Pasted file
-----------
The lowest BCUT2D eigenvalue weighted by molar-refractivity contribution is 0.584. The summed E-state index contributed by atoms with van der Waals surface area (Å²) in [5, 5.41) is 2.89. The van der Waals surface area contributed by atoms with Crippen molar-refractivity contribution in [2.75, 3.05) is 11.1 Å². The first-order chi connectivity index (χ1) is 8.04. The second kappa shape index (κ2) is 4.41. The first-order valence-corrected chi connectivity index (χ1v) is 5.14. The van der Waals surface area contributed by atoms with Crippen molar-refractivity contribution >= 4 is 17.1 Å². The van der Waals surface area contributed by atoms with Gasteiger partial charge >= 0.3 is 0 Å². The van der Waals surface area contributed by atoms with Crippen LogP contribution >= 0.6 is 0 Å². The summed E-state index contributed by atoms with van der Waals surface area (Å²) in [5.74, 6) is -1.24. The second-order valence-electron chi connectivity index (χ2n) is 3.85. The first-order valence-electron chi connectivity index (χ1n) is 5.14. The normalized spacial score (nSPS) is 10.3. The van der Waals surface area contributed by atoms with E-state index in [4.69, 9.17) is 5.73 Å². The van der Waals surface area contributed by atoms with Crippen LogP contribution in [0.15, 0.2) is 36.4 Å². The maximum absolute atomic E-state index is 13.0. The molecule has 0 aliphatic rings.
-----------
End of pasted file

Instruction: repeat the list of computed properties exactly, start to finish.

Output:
The lowest BCUT2D eigenvalue weighted by molar-refractivity contribution is 0.584. The summed E-state index contributed by atoms with van der Waals surface area (Å²) in [5, 5.41) is 2.89. The van der Waals surface area contributed by atoms with Crippen molar-refractivity contribution in [2.75, 3.05) is 11.1 Å². The first-order chi connectivity index (χ1) is 8.04. The second kappa shape index (κ2) is 4.41. The first-order valence-corrected chi connectivity index (χ1v) is 5.14. The van der Waals surface area contributed by atoms with Crippen molar-refractivity contribution >= 4 is 17.1 Å². The van der Waals surface area contributed by atoms with Gasteiger partial charge >= 0.3 is 0 Å². The van der Waals surface area contributed by atoms with Crippen LogP contribution >= 0.6 is 0 Å². The summed E-state index contributed by atoms with van der Waals surface area (Å²) in [5.74, 6) is -1.24. The second-order valence-electron chi connectivity index (χ2n) is 3.85. The first-order valence-electron chi connectivity index (χ1n) is 5.14. The normalized spacial score (nSPS) is 10.3. The van der Waals surface area contributed by atoms with E-state index in [4.69, 9.17) is 5.73 Å². The van der Waals surface area contributed by atoms with Crippen LogP contribution in [0.15, 0.2) is 36.4 Å². The maximum absolute atomic E-state index is 13.0. The molecule has 0 aliphatic rings.